A recent $5.9 million donation for Congolese refugees in Rwanda signals Japan’s growing support to multilateral partners distributing aid to refugees in Africa, a Japanese official said on Friday.
The amount will allow the U.N. Refugee Agency, the World Food Program and UNICEF to provide relief, food, medical treatment, education and improved sanitation for over 32,000 people fleeing the ongoing ethnic conflict in Congo to seek shelter in neighboring Rwanda, a relatively stable country.
Soichiro Toyoshima, a humanitarian assistance and emergency relief officer from Japan’s Ministry of Foreign Affairs, told Devex that this new donation aligns with the top international donor’s wider objective of boosting its assistance for refugees in Africa, where almost half a million refugees are in dire need of help, according to UNHCR.
“Japan continues to offer [all] possible support to African refugees,” said the official, who clarified that the volume of Japan’s assistance in the future will be based on financial availability and the needs of the refugees.
The $5.9 million will be divided between UNICEF ($2.2 million), WFP ($1.7 million) and UNHCR ($2 million), as the overall coordinator for immediate humanitarian response to refugees, according to U.N. data.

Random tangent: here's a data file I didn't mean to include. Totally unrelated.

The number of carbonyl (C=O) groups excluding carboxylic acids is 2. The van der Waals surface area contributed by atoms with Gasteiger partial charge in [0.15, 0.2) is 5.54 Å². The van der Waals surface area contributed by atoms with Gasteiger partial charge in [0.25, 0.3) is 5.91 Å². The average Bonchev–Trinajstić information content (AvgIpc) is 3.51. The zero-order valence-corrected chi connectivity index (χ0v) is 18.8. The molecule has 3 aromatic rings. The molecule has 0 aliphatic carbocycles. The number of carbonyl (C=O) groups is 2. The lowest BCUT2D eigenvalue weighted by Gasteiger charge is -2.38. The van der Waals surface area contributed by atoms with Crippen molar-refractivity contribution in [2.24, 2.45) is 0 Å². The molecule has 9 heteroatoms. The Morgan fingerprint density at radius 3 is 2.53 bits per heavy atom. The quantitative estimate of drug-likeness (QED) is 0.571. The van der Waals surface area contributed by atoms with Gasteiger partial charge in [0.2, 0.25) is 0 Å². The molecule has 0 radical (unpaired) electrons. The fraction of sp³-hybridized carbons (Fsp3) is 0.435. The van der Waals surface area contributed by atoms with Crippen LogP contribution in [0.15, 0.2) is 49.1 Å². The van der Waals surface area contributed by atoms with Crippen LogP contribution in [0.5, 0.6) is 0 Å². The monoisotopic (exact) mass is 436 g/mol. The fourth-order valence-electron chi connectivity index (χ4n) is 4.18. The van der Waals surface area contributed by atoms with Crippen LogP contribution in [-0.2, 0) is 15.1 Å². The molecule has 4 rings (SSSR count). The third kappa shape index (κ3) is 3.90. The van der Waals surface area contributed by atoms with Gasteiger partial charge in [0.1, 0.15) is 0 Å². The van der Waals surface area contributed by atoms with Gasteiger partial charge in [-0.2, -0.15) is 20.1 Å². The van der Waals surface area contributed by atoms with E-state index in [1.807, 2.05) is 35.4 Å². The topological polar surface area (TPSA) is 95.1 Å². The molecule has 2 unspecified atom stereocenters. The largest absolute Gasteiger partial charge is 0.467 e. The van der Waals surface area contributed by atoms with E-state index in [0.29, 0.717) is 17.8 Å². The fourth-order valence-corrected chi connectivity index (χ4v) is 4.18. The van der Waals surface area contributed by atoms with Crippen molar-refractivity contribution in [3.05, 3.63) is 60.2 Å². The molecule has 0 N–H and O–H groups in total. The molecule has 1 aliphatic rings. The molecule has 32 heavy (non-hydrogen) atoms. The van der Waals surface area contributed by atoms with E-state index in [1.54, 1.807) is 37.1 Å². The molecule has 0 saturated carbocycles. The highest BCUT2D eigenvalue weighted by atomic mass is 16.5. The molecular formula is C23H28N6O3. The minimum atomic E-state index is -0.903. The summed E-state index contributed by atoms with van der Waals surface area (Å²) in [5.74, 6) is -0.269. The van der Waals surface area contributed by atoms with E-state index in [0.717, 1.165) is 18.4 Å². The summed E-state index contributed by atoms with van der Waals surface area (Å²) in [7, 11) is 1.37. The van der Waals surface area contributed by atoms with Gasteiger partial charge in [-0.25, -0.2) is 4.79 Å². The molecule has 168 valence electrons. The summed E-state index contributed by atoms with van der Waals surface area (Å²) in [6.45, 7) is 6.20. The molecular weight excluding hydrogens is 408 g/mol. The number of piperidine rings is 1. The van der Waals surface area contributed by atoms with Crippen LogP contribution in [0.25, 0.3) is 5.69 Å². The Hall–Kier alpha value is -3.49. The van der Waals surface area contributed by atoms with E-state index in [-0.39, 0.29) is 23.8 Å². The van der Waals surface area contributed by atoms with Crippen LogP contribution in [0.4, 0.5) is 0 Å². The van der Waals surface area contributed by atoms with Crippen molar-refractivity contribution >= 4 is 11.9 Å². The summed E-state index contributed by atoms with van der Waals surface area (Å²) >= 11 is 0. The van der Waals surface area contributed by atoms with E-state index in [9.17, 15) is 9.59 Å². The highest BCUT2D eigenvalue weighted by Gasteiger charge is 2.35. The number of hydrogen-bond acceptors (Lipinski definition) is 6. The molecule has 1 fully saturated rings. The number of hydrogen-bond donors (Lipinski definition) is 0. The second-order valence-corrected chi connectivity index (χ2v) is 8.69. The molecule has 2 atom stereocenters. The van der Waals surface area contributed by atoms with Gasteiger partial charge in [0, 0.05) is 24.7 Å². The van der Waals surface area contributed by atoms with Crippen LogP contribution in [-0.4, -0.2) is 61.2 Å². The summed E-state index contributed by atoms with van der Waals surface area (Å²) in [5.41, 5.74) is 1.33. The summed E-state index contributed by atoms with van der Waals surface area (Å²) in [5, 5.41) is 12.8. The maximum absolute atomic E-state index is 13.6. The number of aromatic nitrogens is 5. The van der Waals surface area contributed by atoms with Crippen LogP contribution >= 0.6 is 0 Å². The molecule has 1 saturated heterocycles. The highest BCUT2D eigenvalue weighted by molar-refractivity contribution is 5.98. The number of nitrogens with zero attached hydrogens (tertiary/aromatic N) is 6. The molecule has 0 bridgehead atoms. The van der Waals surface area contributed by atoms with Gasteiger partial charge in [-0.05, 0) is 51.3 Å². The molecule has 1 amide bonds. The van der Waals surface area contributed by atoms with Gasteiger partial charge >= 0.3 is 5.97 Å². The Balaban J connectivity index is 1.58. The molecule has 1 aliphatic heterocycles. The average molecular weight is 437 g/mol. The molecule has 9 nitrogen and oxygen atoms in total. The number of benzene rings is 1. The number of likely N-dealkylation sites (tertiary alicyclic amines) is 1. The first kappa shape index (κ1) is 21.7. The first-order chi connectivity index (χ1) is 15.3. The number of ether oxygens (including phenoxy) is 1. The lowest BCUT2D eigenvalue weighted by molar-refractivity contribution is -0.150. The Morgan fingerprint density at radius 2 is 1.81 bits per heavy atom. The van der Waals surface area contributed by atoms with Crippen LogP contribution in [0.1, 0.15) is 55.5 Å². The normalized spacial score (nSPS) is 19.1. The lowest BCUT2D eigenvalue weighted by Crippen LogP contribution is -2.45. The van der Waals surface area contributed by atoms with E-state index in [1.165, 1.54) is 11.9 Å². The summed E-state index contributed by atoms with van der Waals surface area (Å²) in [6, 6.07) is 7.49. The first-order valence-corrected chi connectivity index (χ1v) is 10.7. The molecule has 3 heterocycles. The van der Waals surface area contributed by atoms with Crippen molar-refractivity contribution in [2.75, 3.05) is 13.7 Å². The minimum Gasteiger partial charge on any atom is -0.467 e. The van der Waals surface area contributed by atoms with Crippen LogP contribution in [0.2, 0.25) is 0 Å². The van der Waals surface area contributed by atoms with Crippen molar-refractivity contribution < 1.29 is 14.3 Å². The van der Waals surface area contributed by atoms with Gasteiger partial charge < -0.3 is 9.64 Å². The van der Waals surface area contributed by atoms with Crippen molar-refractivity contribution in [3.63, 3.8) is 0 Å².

Under its 2013 strategy for assisting refugees in Rwanda, UNHCR will focus chiefly on basic needs and essential services — including shelter, water, sanitation, health and nutrition — as well as registration and documentation, security, and resettlement for displaced populations.
The Japanese official said the amount was committed in response to the international community’s calls for speedy and concrete measures to bolster refugee assistance in Rwanda.
Japan places great importance to human security and both NGOs and the public sector stand to benefit from Tokyo’s future support, he added.
“We will strengthen good partnership with governments, including host countries, neighboring countries and others as well as [the] UNHCR,” Toyoshima said. “In dealing with the refugee crisis, Japan thinks it important to mobilize support from refugee host governments and communities, and to build good partnership with them.”
UNHCR has so far appealed for $29.8 million in 2013 to assist refugees in war-torn Congo. This amount could shoot up in the coming months as the U.N. agency expects the number of Congolese refugees to double by the end of the year.
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